Many researchers feared that the Western bumblebee was headed toward extinction.
Many researchers feared that the Western bumblebee was headed toward extinction. (Stephen Ausmus, U.S. Department of Agriculture)

An elusive bumblebee with a distinctive white rump hadn't been seen on Colorado's Front Range since 2009, when an entomologist spotted a single specimen outside Boulder.

But this summer, a crew of student researchers captured more than a dozen Western bumblebees, suggesting the insect is coming back.

Many researchers feared that the Western bumblebee, or Bombus occidentalis, was headed toward extinction as are other bee species in the U.S.

Their outlook changed in 2012, when a team of two University of Colorado at Boulder researchers and five undergraduate assistants found five in Boulder County.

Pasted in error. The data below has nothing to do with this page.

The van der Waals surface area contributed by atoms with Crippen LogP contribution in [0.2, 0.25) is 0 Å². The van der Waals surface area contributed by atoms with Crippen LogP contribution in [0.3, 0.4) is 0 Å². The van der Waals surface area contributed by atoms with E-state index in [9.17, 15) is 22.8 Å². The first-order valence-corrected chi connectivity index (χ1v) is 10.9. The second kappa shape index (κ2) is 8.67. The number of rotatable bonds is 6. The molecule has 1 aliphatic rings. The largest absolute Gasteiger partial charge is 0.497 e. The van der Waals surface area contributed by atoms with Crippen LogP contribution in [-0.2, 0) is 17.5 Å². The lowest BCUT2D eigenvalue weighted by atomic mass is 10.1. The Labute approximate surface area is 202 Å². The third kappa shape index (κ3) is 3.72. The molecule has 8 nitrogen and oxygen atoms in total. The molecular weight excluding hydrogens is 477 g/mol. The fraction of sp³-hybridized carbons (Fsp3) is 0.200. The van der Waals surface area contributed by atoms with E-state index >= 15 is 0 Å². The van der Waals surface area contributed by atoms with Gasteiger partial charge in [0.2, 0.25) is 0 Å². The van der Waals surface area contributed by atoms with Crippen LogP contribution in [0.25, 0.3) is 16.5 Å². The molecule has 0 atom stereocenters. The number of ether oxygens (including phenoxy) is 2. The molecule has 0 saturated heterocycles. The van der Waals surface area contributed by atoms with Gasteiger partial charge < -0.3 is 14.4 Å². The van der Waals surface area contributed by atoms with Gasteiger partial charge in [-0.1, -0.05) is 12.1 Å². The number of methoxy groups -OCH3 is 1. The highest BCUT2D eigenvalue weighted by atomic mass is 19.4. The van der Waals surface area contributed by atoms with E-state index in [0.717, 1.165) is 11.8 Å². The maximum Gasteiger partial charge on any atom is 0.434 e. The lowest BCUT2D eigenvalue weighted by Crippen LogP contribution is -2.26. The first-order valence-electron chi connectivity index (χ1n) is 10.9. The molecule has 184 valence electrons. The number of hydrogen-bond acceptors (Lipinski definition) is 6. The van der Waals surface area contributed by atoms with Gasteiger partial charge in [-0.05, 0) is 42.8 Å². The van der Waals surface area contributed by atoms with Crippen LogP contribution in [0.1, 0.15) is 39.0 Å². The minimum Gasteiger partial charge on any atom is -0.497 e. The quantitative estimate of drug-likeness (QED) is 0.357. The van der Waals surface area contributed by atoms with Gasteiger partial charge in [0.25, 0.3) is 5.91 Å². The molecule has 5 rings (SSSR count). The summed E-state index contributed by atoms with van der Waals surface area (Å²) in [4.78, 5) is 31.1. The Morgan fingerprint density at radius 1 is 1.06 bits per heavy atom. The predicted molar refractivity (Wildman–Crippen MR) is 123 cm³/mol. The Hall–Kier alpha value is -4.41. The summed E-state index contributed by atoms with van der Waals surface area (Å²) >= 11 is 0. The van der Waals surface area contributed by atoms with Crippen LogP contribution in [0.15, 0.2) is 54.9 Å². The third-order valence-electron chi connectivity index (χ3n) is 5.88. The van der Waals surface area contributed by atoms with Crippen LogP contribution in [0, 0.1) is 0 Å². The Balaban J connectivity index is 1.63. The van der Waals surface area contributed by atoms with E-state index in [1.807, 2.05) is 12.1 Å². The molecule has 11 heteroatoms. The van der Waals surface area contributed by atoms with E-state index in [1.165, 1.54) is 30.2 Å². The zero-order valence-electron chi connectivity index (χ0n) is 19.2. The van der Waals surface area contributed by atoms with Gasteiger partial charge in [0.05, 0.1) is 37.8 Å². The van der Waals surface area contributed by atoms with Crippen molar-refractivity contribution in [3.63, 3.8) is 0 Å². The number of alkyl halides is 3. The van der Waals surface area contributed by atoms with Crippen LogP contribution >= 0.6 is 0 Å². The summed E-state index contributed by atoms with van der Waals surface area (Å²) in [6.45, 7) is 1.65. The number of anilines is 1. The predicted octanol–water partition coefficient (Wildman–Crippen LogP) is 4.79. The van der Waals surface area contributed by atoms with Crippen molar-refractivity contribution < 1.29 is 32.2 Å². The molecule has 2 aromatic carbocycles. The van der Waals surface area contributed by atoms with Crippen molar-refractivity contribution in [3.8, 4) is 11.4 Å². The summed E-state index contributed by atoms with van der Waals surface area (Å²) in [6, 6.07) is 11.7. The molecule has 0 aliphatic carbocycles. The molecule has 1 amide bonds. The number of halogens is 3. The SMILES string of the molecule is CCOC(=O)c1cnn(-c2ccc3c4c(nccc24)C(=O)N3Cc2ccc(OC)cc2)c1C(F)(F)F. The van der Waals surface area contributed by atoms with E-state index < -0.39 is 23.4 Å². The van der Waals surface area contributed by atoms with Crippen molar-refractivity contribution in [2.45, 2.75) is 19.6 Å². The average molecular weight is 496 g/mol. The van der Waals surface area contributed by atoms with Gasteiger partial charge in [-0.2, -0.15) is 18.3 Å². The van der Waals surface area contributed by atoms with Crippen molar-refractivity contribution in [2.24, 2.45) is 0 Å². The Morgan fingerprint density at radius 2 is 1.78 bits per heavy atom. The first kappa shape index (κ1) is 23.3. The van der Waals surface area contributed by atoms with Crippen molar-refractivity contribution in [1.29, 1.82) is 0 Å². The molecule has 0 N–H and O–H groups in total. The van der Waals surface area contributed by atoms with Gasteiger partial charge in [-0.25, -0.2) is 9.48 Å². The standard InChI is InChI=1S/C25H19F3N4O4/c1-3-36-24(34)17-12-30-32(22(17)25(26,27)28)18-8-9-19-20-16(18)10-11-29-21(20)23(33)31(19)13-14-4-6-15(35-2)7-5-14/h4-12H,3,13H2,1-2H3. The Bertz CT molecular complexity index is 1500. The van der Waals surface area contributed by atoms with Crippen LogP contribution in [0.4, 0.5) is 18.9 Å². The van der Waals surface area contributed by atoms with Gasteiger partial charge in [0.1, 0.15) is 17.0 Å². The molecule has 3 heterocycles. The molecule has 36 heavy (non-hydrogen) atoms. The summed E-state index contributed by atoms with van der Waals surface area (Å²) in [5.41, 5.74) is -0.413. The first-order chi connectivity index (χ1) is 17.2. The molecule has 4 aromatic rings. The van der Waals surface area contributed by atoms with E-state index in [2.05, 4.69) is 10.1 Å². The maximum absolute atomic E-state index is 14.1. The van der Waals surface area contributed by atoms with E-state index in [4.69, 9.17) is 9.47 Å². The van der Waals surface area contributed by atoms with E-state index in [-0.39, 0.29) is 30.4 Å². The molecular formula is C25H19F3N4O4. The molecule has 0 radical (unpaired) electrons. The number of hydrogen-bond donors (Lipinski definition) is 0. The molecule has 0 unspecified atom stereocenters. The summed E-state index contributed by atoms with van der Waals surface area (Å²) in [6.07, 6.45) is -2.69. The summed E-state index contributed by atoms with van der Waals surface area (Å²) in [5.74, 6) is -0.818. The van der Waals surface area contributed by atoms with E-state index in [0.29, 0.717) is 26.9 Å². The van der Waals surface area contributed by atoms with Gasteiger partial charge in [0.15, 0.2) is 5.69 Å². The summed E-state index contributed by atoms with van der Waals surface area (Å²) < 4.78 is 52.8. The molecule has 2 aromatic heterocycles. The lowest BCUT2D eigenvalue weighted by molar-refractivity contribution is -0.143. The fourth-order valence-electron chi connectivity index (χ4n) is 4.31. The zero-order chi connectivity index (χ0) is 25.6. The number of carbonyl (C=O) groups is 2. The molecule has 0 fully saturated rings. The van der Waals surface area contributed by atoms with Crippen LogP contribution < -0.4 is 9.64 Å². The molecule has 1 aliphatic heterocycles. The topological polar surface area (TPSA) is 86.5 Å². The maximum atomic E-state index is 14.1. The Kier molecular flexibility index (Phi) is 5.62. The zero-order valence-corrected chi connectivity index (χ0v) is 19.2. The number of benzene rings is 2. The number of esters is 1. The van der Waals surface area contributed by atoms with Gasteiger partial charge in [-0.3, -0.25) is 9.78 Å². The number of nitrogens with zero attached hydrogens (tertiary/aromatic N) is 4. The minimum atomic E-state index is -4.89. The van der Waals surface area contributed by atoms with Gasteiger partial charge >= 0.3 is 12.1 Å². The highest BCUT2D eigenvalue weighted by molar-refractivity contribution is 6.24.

The group was in the third year of a five-year census of bumblebee species along the Front Range.

The discovery of the insects in multiple colonies has researchers cautiously optimistic the Western bumblebee is making a comeback along the Front Range.

Two decades ago, the bee was found in wide swaths of the Western U.S. and Canada. Since then, its numbers have dropped precipitously.

"The neat thing about that is we found them at four different sites so we know there are multiple colonies out there," said CU biologist Carol Kearns, who is one of the census project's leaders. "We're pretty excited."

Kearns said leading bee researchers hypothesize that Western bumblebees imported to Europe years ago picked up a non-native gut parasite. When the queens made their way back to the U.S., they probably brought the parasite with them.

As to why they might be making a comeback now, the bees could be developing a resistance to those parasites, Kearns said, "but that's just speculation."

Ben Bruffey, an evolutionary and ecology biology student at CU who was involved with the study, said the research will give a broader understanding of bumblebee numbers along the Front Range.

"It's really important research because pollinators are an indicator species," Bruffey said. "If their populations are declining, it could mean the environment is becoming harder to live in."